Parliamentary commander in Pembrokeshire during the First Civil War. Laugharne had served the earl of Essex as a page, and like many had gained some military experience in the Netherlands. He declared for Parliament in 1642, but it only after Charles I's plans became increasingly based on Irish troops that Pembrokeshire gained in importance. Starting from Tenby, Laugharne closed in on Milford Haven and Haverford, and by the end of March 1644 had captured the Haven, giving Parliament a safe anchorage for their fleet, allowing them to blockade Bristol and place patrols in the Irish sea. However, on land Laugharne found himself penned into Pembrokeshire by Sir Charles Gerrard, one of Prince Rupert's favourite cavalry commanders, who for a period held the rest of south Wales secure for the king. A sortie in the spring of 1645 was defeated by Gerrard in a sharp fight at Newcastle Emlyn, but on 1 August 1645 Laugharne finally won free. The battle of Colby Moor was notable for the co-operation between Laugharne and Admiral Batten's Parliamentary fleet, which placed a force of sailors in the rear Gerrard's position, leading to his defeat. His victory left Laugharne free to advance into the heart of Wales, forcing Charles to leave his base at Raglan. By the end of 1645 Laugharne had captured Carmarthen, and by the spring of 1646 had entered Cardiff and placed Raglan under siege.
Despite his record for Parliament, Laugharne eventually fought for Charles in the Second Civil War. Parliament attempted to dismiss his regiments without paying them fully, and they broke out in revolt. Laugharne soon joined them, but their rebellion was quickly crushed. Marching on Cardiff they found their path blocked by a Parliamentary army under Colonel Horton, and were defeated at the battle of St. Fagans (8 May 1648). The remnants of the rebel force fled back into Pembrokeshire, where they were soon rounded up. Laugharne surrendered to Cromwell, who was very hostile to all those who had changed sides in 1648. Laugharne was court-martialled as a Parliamentary officer, and condemned to death, but escaped when a group of the condemned were allowed to cast losts for their lives, and survived to see the restoration.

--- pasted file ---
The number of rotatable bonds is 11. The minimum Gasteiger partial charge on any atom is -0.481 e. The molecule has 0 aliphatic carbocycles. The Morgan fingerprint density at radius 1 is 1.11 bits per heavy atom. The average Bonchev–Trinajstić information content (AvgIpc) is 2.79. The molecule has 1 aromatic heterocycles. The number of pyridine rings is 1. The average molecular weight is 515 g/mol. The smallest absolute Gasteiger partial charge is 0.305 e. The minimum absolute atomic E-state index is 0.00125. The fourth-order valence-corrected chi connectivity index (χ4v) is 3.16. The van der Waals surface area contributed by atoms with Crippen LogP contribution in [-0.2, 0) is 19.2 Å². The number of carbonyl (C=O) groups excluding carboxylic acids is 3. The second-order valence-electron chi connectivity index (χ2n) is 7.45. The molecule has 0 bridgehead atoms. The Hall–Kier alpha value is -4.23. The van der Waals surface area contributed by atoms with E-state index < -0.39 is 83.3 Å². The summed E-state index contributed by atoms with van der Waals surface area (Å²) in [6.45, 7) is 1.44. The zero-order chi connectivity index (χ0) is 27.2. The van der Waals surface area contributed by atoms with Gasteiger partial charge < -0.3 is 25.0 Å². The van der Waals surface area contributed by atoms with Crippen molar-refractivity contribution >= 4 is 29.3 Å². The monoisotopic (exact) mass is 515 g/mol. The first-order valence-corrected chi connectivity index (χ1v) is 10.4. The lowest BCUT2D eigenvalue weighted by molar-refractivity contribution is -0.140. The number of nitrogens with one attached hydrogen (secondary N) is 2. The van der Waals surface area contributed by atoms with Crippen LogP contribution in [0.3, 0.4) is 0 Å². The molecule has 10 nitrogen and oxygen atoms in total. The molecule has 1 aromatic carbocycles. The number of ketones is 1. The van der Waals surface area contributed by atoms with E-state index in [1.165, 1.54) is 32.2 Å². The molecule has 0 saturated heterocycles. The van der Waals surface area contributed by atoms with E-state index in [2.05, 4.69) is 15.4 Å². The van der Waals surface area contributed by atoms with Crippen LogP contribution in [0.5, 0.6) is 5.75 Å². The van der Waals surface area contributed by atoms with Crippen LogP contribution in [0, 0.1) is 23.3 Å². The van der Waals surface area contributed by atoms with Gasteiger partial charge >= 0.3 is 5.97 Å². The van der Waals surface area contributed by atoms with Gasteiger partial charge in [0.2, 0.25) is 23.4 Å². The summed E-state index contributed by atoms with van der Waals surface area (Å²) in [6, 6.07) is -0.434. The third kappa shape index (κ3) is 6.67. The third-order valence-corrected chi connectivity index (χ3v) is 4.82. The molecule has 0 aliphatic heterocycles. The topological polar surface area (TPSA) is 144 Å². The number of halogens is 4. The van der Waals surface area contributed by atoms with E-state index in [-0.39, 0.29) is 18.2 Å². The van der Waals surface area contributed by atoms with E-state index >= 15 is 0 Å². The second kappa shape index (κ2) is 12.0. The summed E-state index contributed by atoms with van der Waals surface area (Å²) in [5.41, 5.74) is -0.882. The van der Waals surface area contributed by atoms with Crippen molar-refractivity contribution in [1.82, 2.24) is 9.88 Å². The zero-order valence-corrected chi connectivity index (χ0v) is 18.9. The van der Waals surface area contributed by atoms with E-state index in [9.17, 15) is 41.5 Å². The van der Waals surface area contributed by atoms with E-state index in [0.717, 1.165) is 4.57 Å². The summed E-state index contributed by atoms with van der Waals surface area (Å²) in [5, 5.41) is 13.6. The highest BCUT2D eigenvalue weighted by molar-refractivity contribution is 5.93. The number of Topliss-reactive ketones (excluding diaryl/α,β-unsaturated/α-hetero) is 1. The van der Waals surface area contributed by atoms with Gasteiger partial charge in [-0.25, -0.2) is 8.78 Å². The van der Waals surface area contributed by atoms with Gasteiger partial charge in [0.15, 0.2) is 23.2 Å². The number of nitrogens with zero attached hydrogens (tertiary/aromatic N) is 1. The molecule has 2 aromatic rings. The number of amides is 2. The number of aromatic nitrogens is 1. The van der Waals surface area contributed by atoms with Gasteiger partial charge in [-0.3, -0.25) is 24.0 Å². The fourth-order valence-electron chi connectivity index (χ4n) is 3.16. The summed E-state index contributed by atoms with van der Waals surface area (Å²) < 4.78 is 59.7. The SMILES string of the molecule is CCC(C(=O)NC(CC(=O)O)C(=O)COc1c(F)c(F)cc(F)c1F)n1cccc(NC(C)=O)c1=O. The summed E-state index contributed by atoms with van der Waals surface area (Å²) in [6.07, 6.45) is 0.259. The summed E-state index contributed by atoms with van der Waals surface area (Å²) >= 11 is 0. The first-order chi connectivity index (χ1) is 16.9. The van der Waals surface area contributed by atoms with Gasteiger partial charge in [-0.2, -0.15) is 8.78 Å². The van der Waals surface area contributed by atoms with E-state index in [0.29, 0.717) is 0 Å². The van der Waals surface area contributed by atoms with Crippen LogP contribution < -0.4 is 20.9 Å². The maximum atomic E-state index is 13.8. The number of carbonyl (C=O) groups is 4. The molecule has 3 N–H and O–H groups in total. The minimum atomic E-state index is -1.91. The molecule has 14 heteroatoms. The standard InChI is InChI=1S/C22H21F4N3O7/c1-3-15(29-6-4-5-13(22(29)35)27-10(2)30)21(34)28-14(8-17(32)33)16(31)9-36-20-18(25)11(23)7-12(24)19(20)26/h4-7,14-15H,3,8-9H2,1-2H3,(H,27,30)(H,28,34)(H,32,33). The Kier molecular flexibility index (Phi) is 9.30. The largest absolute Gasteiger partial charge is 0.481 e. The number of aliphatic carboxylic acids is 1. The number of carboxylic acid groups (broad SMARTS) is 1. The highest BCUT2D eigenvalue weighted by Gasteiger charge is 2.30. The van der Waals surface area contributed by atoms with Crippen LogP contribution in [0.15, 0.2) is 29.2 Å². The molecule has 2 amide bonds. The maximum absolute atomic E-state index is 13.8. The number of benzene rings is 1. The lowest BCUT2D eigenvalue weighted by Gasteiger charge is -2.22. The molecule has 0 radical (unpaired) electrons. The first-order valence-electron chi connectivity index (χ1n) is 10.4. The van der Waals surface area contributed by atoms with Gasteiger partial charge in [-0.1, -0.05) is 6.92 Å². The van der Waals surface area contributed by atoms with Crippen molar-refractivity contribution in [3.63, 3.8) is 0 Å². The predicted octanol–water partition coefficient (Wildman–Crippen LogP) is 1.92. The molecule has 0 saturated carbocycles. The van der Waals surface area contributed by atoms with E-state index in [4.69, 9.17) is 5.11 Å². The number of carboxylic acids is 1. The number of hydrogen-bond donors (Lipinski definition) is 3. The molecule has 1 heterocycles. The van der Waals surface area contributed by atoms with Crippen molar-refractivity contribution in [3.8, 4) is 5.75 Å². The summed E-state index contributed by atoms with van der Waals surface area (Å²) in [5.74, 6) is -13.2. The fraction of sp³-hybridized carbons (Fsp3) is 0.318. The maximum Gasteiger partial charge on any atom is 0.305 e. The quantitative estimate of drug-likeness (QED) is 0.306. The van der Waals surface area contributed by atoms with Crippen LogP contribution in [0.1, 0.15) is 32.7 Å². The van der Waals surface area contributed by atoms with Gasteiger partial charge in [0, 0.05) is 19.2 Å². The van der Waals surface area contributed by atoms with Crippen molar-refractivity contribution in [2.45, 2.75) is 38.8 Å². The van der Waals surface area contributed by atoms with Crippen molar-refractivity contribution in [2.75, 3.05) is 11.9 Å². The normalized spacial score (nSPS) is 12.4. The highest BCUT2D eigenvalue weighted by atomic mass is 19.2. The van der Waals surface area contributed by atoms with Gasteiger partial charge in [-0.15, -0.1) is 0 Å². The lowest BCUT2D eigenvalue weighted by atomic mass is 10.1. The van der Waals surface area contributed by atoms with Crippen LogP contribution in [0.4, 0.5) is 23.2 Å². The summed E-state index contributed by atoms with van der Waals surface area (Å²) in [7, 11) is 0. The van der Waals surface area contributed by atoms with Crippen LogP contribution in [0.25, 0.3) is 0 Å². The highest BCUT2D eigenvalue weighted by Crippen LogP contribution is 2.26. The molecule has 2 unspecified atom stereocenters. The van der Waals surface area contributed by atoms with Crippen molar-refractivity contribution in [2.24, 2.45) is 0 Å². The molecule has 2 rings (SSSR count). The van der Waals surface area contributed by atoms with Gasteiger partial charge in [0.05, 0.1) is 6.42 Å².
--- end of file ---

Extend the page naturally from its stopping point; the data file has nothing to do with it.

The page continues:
How to cite this article: Rickard, J. (17 April 2001), Rowland Laugharne, http://www.historyofwar.org/articles/people_laugharne.html
The English Civil War , Richard Holmes & Peter Young, an early work by one of the countries best known military historians, this is a superb single volume history of the war, from its causes to the last campaigns of the war and on to the end of the protectorate.
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